Tanyi alleges that Gonzalez acted arbitrarily and in bad faith, motivated solely by the negative publicity generated by Student A's Facebook post. (2d Am. Compl. ¶ 135). Defendants contend that Gonzalez' actions do not shock the conscience, and were neither arbitrary nor unjustifiable, pointing to the Department of Education's "Dear Colleague" letter on Title IX, which directs universities to allow appeals by both parties in sexual assault cases. (Doc. 31-1 p. 12). The Department of Education does not dictate, however, that new hearings be granted in all cases. Indeed, beyond the unusual contention that a second hearing was required because ASU did not adequately prove its case against Tanyi, Gonzalez provided no reasoning for her decision to grant a re-hearing of Student B's rape allegations. (2d. Am. Comp. ¶ 90).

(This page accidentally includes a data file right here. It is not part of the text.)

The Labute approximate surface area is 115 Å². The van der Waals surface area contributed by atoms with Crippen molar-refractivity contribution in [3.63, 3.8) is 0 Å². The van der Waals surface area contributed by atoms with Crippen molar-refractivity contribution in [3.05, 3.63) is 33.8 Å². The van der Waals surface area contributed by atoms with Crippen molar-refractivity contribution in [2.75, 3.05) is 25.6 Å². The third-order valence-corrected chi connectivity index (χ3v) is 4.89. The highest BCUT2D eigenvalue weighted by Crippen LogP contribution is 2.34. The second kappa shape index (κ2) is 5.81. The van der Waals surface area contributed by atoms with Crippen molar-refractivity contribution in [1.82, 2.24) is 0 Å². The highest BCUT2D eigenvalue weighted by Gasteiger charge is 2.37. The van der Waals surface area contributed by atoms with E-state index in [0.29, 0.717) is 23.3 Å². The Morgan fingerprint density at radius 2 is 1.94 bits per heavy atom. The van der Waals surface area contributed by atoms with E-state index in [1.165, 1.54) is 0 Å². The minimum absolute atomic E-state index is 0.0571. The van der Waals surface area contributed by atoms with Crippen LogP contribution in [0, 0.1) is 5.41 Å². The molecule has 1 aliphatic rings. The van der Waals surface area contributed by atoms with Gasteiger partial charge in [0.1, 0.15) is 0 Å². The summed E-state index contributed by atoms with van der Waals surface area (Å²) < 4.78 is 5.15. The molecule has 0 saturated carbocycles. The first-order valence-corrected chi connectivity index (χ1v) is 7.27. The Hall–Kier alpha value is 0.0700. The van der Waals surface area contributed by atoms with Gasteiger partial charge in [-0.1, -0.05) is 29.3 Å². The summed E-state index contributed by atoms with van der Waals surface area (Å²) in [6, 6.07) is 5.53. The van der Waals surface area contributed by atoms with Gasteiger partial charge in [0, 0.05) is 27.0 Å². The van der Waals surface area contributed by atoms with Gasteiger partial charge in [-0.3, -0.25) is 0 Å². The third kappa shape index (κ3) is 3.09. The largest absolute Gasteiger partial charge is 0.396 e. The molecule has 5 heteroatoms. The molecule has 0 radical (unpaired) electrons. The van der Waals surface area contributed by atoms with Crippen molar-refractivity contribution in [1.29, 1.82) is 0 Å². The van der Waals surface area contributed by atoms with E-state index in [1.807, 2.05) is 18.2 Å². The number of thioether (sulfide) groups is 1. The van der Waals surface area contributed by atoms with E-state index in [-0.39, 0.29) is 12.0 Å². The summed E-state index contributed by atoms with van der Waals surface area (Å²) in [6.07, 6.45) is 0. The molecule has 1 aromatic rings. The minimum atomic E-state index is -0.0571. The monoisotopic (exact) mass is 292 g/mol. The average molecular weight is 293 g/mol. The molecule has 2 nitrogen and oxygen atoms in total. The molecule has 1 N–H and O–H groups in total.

Although "it is not the role of the federal courts to set aside decisions of school administrators...lacking a basis in wisdom or compassion," a decision may nevertheless be "so extreme as to violate due process." Wood v. Strickland, 420 U.S. 308, 326 (1975); Board of Education v. McCluskey, 458 U.S. 966, 970 (1982). In Evans v. Bd. of Regents of West Virginia, for example, a medical student was granted a medical leave of absence for one year, but, upon reapplying, was refused re-admittance without any explanation whatsoever. 165 W.Va. 780, 781 (1980). There, the court found a violation of the plaintiff's due process rights. Taking Tanyi's allegations as true, Gonzalez' decision here was similarly arbitrary, and motivated by bad faith. As a result, Tanyi's substantive due process claim will survive Defendant's Motion to Dismiss.